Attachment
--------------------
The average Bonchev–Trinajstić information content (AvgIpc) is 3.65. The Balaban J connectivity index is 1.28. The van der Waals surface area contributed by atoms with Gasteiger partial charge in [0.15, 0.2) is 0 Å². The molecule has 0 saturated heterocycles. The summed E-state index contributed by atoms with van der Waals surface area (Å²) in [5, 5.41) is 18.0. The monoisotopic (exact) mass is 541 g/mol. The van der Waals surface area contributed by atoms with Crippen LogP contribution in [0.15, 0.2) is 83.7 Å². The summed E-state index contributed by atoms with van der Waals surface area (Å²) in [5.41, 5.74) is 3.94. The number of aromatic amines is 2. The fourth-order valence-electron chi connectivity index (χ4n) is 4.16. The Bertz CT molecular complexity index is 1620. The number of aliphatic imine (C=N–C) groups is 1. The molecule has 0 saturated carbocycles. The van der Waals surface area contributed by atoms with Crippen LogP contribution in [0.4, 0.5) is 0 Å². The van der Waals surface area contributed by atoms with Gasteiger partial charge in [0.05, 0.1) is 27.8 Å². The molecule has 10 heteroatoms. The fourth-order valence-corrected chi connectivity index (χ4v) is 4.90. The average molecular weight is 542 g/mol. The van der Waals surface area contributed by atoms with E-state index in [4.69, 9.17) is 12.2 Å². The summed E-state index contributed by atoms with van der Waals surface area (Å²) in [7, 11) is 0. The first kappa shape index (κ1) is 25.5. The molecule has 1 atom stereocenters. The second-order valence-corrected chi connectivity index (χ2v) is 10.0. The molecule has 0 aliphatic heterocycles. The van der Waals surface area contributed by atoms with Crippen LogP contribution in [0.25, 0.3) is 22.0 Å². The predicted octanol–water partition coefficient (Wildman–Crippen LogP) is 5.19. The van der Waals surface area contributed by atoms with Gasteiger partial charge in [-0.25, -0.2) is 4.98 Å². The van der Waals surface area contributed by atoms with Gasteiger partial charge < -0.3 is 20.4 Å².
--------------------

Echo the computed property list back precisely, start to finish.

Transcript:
The average Bonchev–Trinajstić information content (AvgIpc) is 3.65. The Balaban J connectivity index is 1.28. The van der Waals surface area contributed by atoms with Gasteiger partial charge in [0.15, 0.2) is 0 Å². The molecule has 0 saturated heterocycles. The summed E-state index contributed by atoms with van der Waals surface area (Å²) in [5, 5.41) is 18.0. The monoisotopic (exact) mass is 541 g/mol. The van der Waals surface area contributed by atoms with Crippen LogP contribution in [0.15, 0.2) is 83.7 Å². The summed E-state index contributed by atoms with van der Waals surface area (Å²) in [5.41, 5.74) is 3.94. The number of aromatic amines is 2. The fourth-order valence-electron chi connectivity index (χ4n) is 4.16. The Bertz CT molecular complexity index is 1620. The number of aliphatic imine (C=N–C) groups is 1. The molecule has 0 saturated carbocycles. The van der Waals surface area contributed by atoms with Crippen LogP contribution in [0.4, 0.5) is 0 Å². The van der Waals surface area contributed by atoms with Gasteiger partial charge in [0.05, 0.1) is 27.8 Å². The molecule has 10 heteroatoms. The fourth-order valence-corrected chi connectivity index (χ4v) is 4.90. The average molecular weight is 542 g/mol. The van der Waals surface area contributed by atoms with E-state index in [4.69, 9.17) is 12.2 Å². The summed E-state index contributed by atoms with van der Waals surface area (Å²) in [7, 11) is 0. The first kappa shape index (κ1) is 25.5. The molecule has 1 atom stereocenters. The second-order valence-corrected chi connectivity index (χ2v) is 10.0. The molecule has 0 aliphatic heterocycles. The van der Waals surface area contributed by atoms with Crippen LogP contribution in [0.25, 0.3) is 22.0 Å². The predicted octanol–water partition coefficient (Wildman–Crippen LogP) is 5.19. The van der Waals surface area contributed by atoms with Gasteiger partial charge in [-0.25, -0.2) is 4.98 Å². The van der Waals surface area contributed by atoms with Gasteiger partial charge < -0.3 is 20.4 Å².